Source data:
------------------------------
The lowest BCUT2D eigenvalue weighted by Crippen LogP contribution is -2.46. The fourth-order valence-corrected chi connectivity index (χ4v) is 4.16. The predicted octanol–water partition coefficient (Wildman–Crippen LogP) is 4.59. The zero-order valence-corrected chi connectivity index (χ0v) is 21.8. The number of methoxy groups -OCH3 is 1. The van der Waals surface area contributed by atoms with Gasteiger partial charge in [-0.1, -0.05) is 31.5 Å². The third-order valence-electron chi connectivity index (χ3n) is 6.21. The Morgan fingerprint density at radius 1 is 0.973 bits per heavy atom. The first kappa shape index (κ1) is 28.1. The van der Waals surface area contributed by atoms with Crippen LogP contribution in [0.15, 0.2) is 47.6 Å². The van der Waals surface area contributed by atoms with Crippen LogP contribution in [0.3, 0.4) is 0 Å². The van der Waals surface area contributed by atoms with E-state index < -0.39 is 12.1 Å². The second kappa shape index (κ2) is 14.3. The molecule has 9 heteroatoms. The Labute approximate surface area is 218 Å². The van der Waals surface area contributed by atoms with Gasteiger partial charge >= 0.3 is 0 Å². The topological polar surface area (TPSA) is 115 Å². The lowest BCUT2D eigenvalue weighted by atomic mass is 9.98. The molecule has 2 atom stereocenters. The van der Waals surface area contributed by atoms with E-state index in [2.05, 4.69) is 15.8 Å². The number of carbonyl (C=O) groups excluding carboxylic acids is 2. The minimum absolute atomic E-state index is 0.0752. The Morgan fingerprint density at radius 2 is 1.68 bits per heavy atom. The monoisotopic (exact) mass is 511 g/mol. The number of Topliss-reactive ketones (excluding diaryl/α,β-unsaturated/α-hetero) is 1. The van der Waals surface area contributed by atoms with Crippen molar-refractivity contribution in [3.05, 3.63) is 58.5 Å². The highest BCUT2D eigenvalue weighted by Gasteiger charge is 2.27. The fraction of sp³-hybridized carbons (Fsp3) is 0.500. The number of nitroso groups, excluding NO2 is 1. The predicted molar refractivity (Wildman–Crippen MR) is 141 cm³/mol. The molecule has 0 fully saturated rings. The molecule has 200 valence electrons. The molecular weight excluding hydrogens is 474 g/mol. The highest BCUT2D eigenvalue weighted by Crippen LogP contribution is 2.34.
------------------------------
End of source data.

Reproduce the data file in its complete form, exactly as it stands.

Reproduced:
The lowest BCUT2D eigenvalue weighted by Crippen LogP contribution is -2.46. The fourth-order valence-corrected chi connectivity index (χ4v) is 4.16. The predicted octanol–water partition coefficient (Wildman–Crippen LogP) is 4.59. The zero-order valence-corrected chi connectivity index (χ0v) is 21.8. The number of methoxy groups -OCH3 is 1. The van der Waals surface area contributed by atoms with Gasteiger partial charge in [-0.1, -0.05) is 31.5 Å². The third-order valence-electron chi connectivity index (χ3n) is 6.21. The Morgan fingerprint density at radius 1 is 0.973 bits per heavy atom. The first kappa shape index (κ1) is 28.1. The van der Waals surface area contributed by atoms with Crippen LogP contribution in [0.15, 0.2) is 47.6 Å². The van der Waals surface area contributed by atoms with Crippen LogP contribution in [0.3, 0.4) is 0 Å². The van der Waals surface area contributed by atoms with E-state index < -0.39 is 12.1 Å². The second kappa shape index (κ2) is 14.3. The molecule has 9 heteroatoms. The Labute approximate surface area is 218 Å². The van der Waals surface area contributed by atoms with Gasteiger partial charge >= 0.3 is 0 Å². The topological polar surface area (TPSA) is 115 Å². The lowest BCUT2D eigenvalue weighted by atomic mass is 9.98. The molecule has 2 atom stereocenters. The van der Waals surface area contributed by atoms with E-state index in [2.05, 4.69) is 15.8 Å². The number of carbonyl (C=O) groups excluding carboxylic acids is 2. The minimum absolute atomic E-state index is 0.0752. The Morgan fingerprint density at radius 2 is 1.68 bits per heavy atom. The monoisotopic (exact) mass is 511 g/mol. The number of Topliss-reactive ketones (excluding diaryl/α,β-unsaturated/α-hetero) is 1. The van der Waals surface area contributed by atoms with Crippen molar-refractivity contribution in [3.05, 3.63) is 58.5 Å². The highest BCUT2D eigenvalue weighted by Gasteiger charge is 2.27. The fraction of sp³-hybridized carbons (Fsp3) is 0.500. The number of nitroso groups, excluding NO2 is 1. The predicted molar refractivity (Wildman–Crippen MR) is 141 cm³/mol. The molecule has 0 fully saturated rings. The molecule has 200 valence electrons. The molecular weight excluding hydrogens is 474 g/mol. The highest BCUT2D eigenvalue weighted by Crippen LogP contribution is 2.34.